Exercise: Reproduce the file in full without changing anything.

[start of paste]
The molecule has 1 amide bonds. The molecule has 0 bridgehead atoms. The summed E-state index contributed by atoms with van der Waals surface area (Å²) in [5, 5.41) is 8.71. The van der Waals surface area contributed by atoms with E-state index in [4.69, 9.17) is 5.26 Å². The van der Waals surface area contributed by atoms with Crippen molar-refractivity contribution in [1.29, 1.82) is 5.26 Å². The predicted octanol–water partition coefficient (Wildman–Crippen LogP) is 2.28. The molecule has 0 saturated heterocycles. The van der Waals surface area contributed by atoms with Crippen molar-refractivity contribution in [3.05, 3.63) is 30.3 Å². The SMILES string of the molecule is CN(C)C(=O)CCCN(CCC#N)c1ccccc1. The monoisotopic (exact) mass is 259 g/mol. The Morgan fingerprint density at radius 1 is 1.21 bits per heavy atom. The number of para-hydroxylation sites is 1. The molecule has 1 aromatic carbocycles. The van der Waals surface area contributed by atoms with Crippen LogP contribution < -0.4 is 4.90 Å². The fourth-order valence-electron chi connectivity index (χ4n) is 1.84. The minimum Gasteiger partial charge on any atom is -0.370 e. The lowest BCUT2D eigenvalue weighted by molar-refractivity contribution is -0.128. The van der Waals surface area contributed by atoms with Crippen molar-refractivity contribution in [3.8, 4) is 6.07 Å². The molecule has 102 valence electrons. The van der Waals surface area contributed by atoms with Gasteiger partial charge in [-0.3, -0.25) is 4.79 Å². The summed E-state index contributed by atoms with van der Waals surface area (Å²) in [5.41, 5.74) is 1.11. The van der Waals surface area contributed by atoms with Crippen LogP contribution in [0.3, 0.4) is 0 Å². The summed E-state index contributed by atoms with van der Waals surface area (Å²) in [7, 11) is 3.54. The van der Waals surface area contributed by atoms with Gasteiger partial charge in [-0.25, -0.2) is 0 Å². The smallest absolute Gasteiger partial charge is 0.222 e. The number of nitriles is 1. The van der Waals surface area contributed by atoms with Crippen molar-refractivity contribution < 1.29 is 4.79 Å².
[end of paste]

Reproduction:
The molecule has 1 amide bonds. The molecule has 0 bridgehead atoms. The summed E-state index contributed by atoms with van der Waals surface area (Å²) in [5, 5.41) is 8.71. The van der Waals surface area contributed by atoms with E-state index in [4.69, 9.17) is 5.26 Å². The van der Waals surface area contributed by atoms with Crippen molar-refractivity contribution in [1.29, 1.82) is 5.26 Å². The predicted octanol–water partition coefficient (Wildman–Crippen LogP) is 2.28. The molecule has 0 saturated heterocycles. The van der Waals surface area contributed by atoms with Crippen molar-refractivity contribution in [3.05, 3.63) is 30.3 Å². The SMILES string of the molecule is CN(C)C(=O)CCCN(CCC#N)c1ccccc1. The monoisotopic (exact) mass is 259 g/mol. The Morgan fingerprint density at radius 1 is 1.21 bits per heavy atom. The number of para-hydroxylation sites is 1. The molecule has 1 aromatic carbocycles. The van der Waals surface area contributed by atoms with Crippen LogP contribution < -0.4 is 4.90 Å². The fourth-order valence-electron chi connectivity index (χ4n) is 1.84. The minimum Gasteiger partial charge on any atom is -0.370 e. The lowest BCUT2D eigenvalue weighted by molar-refractivity contribution is -0.128. The van der Waals surface area contributed by atoms with Crippen molar-refractivity contribution in [3.8, 4) is 6.07 Å². The molecule has 102 valence electrons. The van der Waals surface area contributed by atoms with Gasteiger partial charge in [-0.3, -0.25) is 4.79 Å². The summed E-state index contributed by atoms with van der Waals surface area (Å²) in [5.41, 5.74) is 1.11. The van der Waals surface area contributed by atoms with Crippen LogP contribution in [0.3, 0.4) is 0 Å². The summed E-state index contributed by atoms with van der Waals surface area (Å²) in [7, 11) is 3.54. The van der Waals surface area contributed by atoms with Gasteiger partial charge in [-0.25, -0.2) is 0 Å². The smallest absolute Gasteiger partial charge is 0.222 e. The number of nitriles is 1. The van der Waals surface area contributed by atoms with Crippen molar-refractivity contribution < 1.29 is 4.79 Å².